The perception that too many people are dependent on government is rooted in anti-government ideology (often excepting ‘corporate’ welfare). But it’s policy supported by many of those ideologues that has helped wealth pool up rather than “trickle down”, and in just the past several years has left many more people struggling with a heavier cost of living. Maybe for that reason it makes sense that part of the population doesn’t pay ‘federal’ tax, given that the system, with all it’s deductions and loopholes, is still supposed to be graduated according to ability to pay.

  • BenGoshi

     The oh-so-craven Ayers just spun and spun and spun and pwn’d Robin, then. . . news from North Africa and the Middle East.  I just turned off my radio.  Going to ask my local station to drop H&N.

    • Robin

      Well. Couple thoughts. I don’t think I rolled! But we also think it’s important to hear different voices. He laid it out. Some would say good for him, some would say, wow watch him unspool that rope!!

      Anyway, hope we don’t lose you! But we thought it was informative.

      Best
      Robin  

  • TimV

    What a spin job. The sentiment was right even if the facts were wrong? That is the mantra of the Right this campaign. Listen to our spin, not facts. Romneys comments show what many already know – his true feelings about America. That he would be a divider not a unter, that he would pit Americans against each other in the basis of wealth and class. Many commentators have asked this, and I would really like to know – why does Romney want to be president anyway?

  • Psman1975

    Ayers can’t say much that will matter, because even though a lot of people don’t pay income taxes (some of them wealthy Republicans), most people don’t expect the government to support them. It’s a myth and an insult that won’t go down lightly. Oh, and speaking of paying income taxes, why did Romney move so much of his wealth overseas?

  • Z.Dospasos

    My wife and I  both work full-time for non-profits. I work for a public university (less than 30 percent of the annual budget comes from the state…and my wife is a nurse at a not-for-profit hospital. We own a modest house and have two children. Thanks to tax cuts passed by both republicans and democrats, we effectively pay no income tax.  I don’t ask or expect handouts from the government. I pay my state and local taxes and don’t implement any extraordinary measures to avoid my taxes – I take my deductions and pay my bills.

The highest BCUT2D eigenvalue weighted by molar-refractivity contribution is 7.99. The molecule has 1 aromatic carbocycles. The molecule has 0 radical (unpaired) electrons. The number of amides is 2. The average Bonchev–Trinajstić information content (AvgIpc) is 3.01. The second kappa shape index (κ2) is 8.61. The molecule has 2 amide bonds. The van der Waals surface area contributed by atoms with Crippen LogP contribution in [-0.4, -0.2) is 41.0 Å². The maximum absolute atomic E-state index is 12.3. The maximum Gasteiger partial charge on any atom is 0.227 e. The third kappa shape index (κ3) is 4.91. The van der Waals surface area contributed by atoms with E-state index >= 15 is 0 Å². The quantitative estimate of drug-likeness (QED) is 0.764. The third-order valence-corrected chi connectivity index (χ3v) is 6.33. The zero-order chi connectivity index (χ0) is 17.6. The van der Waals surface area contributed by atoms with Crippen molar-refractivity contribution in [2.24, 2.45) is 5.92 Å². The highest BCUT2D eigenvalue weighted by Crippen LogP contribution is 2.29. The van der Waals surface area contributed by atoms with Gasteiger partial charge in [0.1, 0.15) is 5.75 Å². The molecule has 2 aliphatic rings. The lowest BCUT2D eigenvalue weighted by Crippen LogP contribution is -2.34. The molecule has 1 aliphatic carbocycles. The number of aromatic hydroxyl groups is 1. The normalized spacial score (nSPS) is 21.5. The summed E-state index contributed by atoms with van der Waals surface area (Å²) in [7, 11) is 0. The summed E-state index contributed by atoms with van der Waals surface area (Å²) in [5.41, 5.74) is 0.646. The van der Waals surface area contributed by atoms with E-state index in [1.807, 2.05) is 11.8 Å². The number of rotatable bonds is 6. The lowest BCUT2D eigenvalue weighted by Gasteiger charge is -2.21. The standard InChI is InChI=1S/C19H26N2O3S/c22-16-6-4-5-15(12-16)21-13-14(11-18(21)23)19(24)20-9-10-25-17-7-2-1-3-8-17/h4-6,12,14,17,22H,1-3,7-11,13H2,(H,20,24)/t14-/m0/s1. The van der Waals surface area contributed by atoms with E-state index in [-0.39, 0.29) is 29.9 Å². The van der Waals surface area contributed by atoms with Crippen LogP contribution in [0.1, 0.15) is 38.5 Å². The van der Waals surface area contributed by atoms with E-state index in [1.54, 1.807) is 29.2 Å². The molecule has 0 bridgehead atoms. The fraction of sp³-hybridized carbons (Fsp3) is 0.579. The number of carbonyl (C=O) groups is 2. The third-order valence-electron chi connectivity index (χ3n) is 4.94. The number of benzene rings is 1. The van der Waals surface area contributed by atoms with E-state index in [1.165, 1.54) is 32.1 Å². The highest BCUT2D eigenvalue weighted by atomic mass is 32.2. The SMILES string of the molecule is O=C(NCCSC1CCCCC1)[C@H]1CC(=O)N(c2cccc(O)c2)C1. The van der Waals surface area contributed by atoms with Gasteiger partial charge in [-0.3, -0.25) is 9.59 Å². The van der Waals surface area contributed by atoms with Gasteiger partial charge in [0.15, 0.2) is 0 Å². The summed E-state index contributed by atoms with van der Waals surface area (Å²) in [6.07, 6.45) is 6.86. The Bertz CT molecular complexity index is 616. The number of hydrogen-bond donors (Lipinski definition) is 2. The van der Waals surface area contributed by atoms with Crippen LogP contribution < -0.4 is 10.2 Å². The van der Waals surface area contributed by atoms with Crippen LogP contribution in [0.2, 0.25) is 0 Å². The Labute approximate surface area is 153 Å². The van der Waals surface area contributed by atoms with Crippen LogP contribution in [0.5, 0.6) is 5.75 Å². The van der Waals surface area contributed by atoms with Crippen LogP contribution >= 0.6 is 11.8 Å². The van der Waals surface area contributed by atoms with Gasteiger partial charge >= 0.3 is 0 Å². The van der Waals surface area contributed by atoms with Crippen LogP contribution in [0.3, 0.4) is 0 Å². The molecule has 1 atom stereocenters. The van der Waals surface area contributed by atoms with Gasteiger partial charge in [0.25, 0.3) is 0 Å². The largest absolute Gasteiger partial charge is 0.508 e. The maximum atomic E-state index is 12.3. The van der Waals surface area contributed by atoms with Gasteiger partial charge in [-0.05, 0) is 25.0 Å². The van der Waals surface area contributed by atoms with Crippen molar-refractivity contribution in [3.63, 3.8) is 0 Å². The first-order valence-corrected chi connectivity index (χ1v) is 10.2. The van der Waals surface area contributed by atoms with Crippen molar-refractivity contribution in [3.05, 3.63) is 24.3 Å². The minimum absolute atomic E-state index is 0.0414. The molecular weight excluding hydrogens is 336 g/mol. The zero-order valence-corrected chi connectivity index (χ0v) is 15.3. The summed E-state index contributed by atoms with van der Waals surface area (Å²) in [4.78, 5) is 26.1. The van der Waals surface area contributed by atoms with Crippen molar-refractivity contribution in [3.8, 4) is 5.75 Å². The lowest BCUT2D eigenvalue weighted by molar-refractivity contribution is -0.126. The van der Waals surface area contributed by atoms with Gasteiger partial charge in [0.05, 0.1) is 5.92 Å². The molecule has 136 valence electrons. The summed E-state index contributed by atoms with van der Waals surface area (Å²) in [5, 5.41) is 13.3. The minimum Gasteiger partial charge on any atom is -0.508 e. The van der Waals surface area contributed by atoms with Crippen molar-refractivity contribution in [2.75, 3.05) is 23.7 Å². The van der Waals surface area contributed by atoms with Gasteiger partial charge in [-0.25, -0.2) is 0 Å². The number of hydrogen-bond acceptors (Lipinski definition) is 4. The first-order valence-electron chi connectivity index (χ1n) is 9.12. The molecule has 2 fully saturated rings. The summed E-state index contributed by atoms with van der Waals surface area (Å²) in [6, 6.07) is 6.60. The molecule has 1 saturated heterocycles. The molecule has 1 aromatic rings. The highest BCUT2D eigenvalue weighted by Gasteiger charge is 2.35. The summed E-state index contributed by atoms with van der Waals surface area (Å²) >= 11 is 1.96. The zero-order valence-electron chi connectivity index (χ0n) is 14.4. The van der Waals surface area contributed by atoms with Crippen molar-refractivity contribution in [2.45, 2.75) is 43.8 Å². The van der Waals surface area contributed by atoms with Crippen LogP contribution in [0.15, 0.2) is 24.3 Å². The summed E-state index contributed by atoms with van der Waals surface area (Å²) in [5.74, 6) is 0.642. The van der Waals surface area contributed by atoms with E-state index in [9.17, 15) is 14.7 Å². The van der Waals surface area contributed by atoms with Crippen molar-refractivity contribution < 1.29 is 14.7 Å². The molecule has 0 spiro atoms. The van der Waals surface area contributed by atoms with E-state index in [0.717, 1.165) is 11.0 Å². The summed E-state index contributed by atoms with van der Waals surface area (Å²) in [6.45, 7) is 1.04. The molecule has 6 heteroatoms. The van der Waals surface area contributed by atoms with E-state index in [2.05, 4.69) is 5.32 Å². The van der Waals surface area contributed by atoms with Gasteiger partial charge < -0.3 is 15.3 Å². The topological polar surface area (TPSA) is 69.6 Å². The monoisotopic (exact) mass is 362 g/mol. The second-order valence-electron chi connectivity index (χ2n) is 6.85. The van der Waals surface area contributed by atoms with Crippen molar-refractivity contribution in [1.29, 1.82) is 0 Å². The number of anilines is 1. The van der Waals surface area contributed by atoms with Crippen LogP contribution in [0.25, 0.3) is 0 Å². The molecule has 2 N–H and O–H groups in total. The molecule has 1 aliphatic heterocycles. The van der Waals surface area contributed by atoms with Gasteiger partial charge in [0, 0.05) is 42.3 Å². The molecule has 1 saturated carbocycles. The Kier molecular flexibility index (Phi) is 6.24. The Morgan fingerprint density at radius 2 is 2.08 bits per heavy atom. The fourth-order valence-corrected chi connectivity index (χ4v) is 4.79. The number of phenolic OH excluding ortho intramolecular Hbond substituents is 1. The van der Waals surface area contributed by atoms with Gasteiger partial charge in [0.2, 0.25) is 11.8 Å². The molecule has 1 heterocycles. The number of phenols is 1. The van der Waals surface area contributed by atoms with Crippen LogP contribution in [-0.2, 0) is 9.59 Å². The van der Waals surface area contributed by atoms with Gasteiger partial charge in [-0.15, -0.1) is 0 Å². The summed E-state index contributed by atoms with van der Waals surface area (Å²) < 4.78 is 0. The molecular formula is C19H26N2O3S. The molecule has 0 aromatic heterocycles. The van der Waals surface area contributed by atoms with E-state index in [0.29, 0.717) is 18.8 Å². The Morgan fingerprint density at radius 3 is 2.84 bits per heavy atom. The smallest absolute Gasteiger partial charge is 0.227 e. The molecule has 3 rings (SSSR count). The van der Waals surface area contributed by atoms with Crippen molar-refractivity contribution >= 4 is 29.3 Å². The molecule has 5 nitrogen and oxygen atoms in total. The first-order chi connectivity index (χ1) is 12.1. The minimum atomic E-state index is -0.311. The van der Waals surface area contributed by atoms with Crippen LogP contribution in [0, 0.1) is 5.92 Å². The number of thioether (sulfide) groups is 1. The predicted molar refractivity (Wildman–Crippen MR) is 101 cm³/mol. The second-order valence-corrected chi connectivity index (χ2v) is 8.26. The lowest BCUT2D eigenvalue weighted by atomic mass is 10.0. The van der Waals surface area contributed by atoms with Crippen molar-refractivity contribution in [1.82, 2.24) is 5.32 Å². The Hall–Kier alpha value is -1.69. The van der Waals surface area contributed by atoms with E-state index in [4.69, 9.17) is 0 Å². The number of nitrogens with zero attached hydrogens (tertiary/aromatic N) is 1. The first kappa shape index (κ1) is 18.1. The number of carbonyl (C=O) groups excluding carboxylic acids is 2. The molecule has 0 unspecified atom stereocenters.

We are not leeches, and we are not dependent on the government for our healthcare, food or housing.

    My wife and I are part of the 47 percent. We contribute to the public good and are proud of the work we do to help students and the infirm.

  • romanzakharin

    Will somebody please point out that the 47% pay taxes! I dare say many of the 47% who pay no federal income taxes are taxed, by all levels of government, by all means, at a higher rate than Mitt Romney! The distinction between income taxes and all other taxed is largely semantic. The federal income tax is just about the only progressive tax we have so the right wants to conflate all taxes with this one tax. Its propaganda.

  • Jonathon

    He expressed how I’ve felt for years. I come from a penniless background and have never depended on government for my success. It’s time for Americans to stop complaining when somebody expresses the need for self-reliance. Equal rights are rights to be protected from stealing and harm. Most people can’t understand this since they’re trying to take 36% of what is legitimately somebody else’s and want to soften the penalties in the justice system.

  • Rachel

    My husband and I support Obama. We have always paid federal income taxes (probably at a higher rate than Mitt), we have never been on any “dole” and we are not victims. Romney is a true Plutocrat and he cannot run from that.

  • Jon eden

    In a winner take all society, what you get are  relatively few winners and one hell of a lot of losers. So what is the big surprise here?

  • gra_ta

    A little fact checking shows that in 2009, for for instance, 73 million of the 160 million workers made less than $25,000. with deductions that amount of money does not qualify for taxes.  (esp at 20% tax rate). I believe Mitt Romney paid 13% income tax, last year. Mitt and the millionaires/billionaires ought to try a live on the crappy wages they pay those 75million workers, before suggesting those workers are expecting handouts.

Robin and Jeremy

Robin Young and Jeremy Hobson host Here & Now, a live two-hour production of NPR and WBUR Boston.